The split graphs were introduced in 1977 by Foldes and Hammer, as a mean to deal with game theoretical concepts. The notion is widely used in Combinatorics as well, especially in extremal graph theory.

In 1978 Tyshkevich observed that any graph can be uniquely decomposed into product of a series of splits graphs (and possible one simple graph). The product is associative but not commutative. (The result in English was published only in 2000.) As far as I understand there is no clear generalization (or, if you like,

narrowing) of this notion for bipartite graphs. Two years ago such notion was introduced in connection with sampling graphical realizations of bipartite degree sequences. I will talk about this connection, and some general properties of bipartite Tyshkevich product. I also will discuss some connection of the notion with P-stabile degree sequences.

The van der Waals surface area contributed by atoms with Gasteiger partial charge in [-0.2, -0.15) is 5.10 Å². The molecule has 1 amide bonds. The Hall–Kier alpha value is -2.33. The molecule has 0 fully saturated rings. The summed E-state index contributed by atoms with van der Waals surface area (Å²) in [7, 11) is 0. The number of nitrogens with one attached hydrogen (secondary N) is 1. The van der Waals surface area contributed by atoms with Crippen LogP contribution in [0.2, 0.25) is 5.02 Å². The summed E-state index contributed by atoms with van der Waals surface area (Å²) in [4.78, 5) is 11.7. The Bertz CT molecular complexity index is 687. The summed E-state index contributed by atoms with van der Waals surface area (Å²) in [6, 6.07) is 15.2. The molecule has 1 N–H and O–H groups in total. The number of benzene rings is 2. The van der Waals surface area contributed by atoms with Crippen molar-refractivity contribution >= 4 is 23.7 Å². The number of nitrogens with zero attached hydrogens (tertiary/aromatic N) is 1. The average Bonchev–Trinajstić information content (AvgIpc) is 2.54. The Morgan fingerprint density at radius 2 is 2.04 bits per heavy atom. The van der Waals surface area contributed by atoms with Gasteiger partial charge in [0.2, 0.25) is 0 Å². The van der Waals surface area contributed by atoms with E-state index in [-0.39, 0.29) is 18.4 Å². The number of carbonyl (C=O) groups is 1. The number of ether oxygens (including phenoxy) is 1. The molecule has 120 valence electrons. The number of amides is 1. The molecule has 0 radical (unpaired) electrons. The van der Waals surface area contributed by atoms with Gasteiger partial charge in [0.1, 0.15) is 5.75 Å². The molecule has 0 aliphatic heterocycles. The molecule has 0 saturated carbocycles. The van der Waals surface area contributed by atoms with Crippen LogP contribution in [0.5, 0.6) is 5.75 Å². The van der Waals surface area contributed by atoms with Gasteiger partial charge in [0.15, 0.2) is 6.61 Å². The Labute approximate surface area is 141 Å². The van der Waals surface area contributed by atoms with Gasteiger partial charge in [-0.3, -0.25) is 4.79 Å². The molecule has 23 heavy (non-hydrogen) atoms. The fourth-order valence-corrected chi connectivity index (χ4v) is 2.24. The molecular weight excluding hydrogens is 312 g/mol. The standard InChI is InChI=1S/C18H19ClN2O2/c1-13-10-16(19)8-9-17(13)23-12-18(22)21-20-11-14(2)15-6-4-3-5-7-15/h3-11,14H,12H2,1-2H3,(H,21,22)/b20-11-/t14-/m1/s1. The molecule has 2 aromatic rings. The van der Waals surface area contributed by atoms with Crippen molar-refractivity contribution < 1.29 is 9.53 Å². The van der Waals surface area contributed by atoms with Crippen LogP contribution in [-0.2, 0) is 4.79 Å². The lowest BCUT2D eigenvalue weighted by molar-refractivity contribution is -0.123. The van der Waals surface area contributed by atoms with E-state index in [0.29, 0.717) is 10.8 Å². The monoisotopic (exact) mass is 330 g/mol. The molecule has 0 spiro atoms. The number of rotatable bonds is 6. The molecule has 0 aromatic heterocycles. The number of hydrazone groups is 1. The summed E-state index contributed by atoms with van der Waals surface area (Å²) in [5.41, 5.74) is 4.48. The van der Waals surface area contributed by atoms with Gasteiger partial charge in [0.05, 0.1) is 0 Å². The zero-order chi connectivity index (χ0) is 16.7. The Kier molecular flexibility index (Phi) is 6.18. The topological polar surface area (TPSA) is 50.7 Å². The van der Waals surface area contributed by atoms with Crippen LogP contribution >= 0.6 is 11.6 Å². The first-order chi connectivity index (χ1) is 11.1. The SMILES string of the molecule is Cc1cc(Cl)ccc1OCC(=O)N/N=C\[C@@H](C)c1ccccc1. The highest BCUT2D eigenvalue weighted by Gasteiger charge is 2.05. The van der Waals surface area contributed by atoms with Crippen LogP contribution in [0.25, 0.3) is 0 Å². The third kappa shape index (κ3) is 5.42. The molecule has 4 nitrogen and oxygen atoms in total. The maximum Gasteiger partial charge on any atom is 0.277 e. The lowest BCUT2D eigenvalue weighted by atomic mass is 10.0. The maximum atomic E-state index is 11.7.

About Pure mathematics seminars

We present regular seminars on a range of pure mathematics interests. Students, staff and visitors to UQ are welcome to attend, and to suggest speakers and topics.

Seminars are held on Tuesdays from 3pm to 3.50pm in Room 67-442 of the Priestley Building (Building 67).

Talks comprise 45 minutes of speaking time plus five minutes for questions and discussion.

Information for speakers

Researchers in all pure mathematics fields attend our seminars, so please aim your presentation at a general mathematical audience.

Room 67-442 has a data projector and a whiteboard.

If you wish to use the data projector, contact us a few days in advance of your talk to avoid technical delays on the day - there's a tight turnaround with room bookings.

Contact us

To volunteer to talk or to suggest a speaker, email Ole Warnaar.


Priestley Building (#67)

Other upcoming sessions